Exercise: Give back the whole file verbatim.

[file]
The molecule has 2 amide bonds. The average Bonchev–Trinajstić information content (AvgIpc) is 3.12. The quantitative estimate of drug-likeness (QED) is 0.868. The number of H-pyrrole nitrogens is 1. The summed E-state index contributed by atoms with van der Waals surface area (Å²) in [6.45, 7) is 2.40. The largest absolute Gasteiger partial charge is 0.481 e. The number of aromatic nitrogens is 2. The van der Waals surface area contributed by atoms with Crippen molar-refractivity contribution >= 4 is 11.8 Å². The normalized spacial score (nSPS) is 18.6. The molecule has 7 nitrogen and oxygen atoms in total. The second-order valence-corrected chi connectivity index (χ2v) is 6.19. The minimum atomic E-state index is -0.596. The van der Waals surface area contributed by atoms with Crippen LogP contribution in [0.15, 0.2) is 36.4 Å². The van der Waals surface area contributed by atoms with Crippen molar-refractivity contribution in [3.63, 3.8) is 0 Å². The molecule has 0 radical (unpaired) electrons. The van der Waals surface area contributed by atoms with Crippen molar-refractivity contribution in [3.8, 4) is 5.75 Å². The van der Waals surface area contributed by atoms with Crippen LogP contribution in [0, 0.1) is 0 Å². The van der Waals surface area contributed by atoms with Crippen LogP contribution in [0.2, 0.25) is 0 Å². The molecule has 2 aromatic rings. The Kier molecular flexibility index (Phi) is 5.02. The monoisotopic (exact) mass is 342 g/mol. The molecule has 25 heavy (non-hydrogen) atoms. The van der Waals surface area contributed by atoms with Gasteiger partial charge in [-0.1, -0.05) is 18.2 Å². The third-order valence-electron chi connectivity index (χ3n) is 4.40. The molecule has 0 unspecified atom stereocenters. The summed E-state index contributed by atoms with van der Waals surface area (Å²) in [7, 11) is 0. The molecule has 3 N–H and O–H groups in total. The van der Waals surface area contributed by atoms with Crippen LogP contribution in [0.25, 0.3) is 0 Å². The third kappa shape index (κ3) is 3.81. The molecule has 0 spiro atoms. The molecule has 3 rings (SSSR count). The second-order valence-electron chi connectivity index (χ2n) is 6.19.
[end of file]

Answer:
The molecule has 2 amide bonds. The average Bonchev–Trinajstić information content (AvgIpc) is 3.12. The quantitative estimate of drug-likeness (QED) is 0.868. The number of H-pyrrole nitrogens is 1. The summed E-state index contributed by atoms with van der Waals surface area (Å²) in [6.45, 7) is 2.40. The largest absolute Gasteiger partial charge is 0.481 e. The number of aromatic nitrogens is 2. The van der Waals surface area contributed by atoms with Crippen molar-refractivity contribution >= 4 is 11.8 Å². The normalized spacial score (nSPS) is 18.6. The molecule has 7 nitrogen and oxygen atoms in total. The second-order valence-corrected chi connectivity index (χ2v) is 6.19. The minimum atomic E-state index is -0.596. The van der Waals surface area contributed by atoms with Crippen LogP contribution in [0.15, 0.2) is 36.4 Å². The van der Waals surface area contributed by atoms with Crippen molar-refractivity contribution in [3.63, 3.8) is 0 Å². The molecule has 0 radical (unpaired) electrons. The van der Waals surface area contributed by atoms with Crippen molar-refractivity contribution in [3.8, 4) is 5.75 Å². The van der Waals surface area contributed by atoms with Crippen LogP contribution in [0, 0.1) is 0 Å². The van der Waals surface area contributed by atoms with Crippen LogP contribution in [0.2, 0.25) is 0 Å². The molecule has 2 aromatic rings. The Kier molecular flexibility index (Phi) is 5.02. The monoisotopic (exact) mass is 342 g/mol. The molecule has 25 heavy (non-hydrogen) atoms. The van der Waals surface area contributed by atoms with Gasteiger partial charge in [-0.1, -0.05) is 18.2 Å². The third-order valence-electron chi connectivity index (χ3n) is 4.40. The molecule has 0 unspecified atom stereocenters. The summed E-state index contributed by atoms with van der Waals surface area (Å²) in [7, 11) is 0. The molecule has 3 N–H and O–H groups in total. The van der Waals surface area contributed by atoms with Crippen LogP contribution in [0.25, 0.3) is 0 Å². The third kappa shape index (κ3) is 3.81. The molecule has 0 spiro atoms. The molecule has 3 rings (SSSR count). The second-order valence-electron chi connectivity index (χ2n) is 6.19.